“It’s difficult to diversify your investments when it comes to real estate. Owning several properties that are all residential real estate in the same city is not diversified at all. Location matters when it comes to investing in real estate,” says Rempel. “Sales may slump in one area, while values may explode in others. Diversifying the purchase or real estate properties by location and type requires a lot deeper pockets than the average investor has.”

The return on investment isn’t a promised thing. While property prices tend to rise over time, there’s always a risk of selling a property at a loss.

Investing in stocks

“Buying shares of stocks has significant pros – and some cons – to remember before you take the plunge,” says Rempel.

The pros

The stocks are highly liquid. While investment cash can be locked up for several years in real estate, the sale and purchase of public company shares can be done at the exact moment you decide it’s time to act. Unlike real estate, it’s also easier to know the value of any of your investments at any time.

“It’s much easier to diversify your portfolio with stocks. Few people have the time, let alone the cash, to purchase enough real estate properties to cover a range of locations or industries to have true diversification,” says Rempel. “With stocks, it’s easy to build a broad portfolio of companies all over the world and in many industries at a fraction of the time or cost of owning a diversified portfolio of properties.”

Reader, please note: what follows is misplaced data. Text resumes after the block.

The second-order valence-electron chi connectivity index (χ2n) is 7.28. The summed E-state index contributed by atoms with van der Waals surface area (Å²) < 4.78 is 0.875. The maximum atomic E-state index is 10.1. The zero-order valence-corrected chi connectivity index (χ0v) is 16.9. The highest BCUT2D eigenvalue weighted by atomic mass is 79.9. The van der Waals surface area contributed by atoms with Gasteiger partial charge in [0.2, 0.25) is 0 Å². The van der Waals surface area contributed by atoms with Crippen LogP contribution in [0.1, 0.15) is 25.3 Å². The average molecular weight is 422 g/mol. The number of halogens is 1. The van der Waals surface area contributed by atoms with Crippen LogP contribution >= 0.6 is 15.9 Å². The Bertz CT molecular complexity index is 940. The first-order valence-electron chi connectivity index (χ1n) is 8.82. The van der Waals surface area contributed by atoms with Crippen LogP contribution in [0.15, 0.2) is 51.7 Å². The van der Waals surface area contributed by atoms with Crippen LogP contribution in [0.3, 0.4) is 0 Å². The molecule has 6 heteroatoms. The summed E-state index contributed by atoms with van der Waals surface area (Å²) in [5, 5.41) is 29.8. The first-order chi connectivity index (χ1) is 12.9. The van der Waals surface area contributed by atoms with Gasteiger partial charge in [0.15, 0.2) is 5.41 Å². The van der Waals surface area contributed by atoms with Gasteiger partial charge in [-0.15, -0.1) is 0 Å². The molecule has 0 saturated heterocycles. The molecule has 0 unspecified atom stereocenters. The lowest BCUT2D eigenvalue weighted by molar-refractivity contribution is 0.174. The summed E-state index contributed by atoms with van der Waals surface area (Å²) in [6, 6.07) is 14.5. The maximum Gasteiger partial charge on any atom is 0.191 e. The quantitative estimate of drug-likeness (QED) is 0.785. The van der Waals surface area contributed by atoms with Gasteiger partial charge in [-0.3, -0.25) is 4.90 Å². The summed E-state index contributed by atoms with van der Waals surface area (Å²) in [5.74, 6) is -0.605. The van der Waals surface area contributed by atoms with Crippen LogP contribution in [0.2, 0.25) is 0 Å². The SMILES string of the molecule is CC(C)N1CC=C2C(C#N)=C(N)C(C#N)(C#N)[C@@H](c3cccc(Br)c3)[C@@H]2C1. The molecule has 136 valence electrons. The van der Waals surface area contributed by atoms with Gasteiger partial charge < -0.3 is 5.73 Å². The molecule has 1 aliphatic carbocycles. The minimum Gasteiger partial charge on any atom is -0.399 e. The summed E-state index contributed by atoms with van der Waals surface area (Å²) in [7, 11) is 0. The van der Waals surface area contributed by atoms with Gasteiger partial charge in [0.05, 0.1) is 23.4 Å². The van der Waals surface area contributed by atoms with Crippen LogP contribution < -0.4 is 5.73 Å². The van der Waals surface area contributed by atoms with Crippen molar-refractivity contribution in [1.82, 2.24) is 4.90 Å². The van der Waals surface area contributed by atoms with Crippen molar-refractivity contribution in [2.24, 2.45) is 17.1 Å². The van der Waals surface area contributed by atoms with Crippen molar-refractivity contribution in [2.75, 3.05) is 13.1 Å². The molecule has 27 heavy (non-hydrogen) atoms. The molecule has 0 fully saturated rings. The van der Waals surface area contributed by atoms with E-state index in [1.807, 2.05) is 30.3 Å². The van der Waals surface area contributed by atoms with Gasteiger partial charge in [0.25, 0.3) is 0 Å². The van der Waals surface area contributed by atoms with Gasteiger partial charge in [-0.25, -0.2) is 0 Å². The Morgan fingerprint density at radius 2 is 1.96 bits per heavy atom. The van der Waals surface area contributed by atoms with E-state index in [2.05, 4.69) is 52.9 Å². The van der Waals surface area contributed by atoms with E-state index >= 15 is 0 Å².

There are fewer transaction fees with stocks. While you will need to open a brokerage account to buy and sell stocks, the price war amongst discount brokers has reduced stock trading to the cost of zero in some cases. Many brokers also offer a selection of no-transaction-fee mutual funds, index funds, as well as EFTs.

The cons

“Stock prices are more volatile than real estate,” says Rempel. “The prices of stocks can move up and down far faster than real estate prices short term, but solid long-term returns after inflation are actually quite reliable. The volatility can be sickening unless you take a long view on the stocks and funds you purchase for your portfolio, which means you plan to buy and hold despite volatility.”

Selling stocks can result in capital gains tax. When you sell stocks, you may have to pay capital gains tax generally speaking. Also, you would have to pay taxes on any stock dividends your portfolio paid out during the year. Stocks can trigger a lot of emotional decision-making. While you can buy and sell stocks far more easily than real estate properties, that doesn’t always mean you should. When markets waver, investors often sell when a buy-and-hold strategy usually produces greater returns. Investors need to take a longer view of all investments, including when it comes to building a stock portfolio.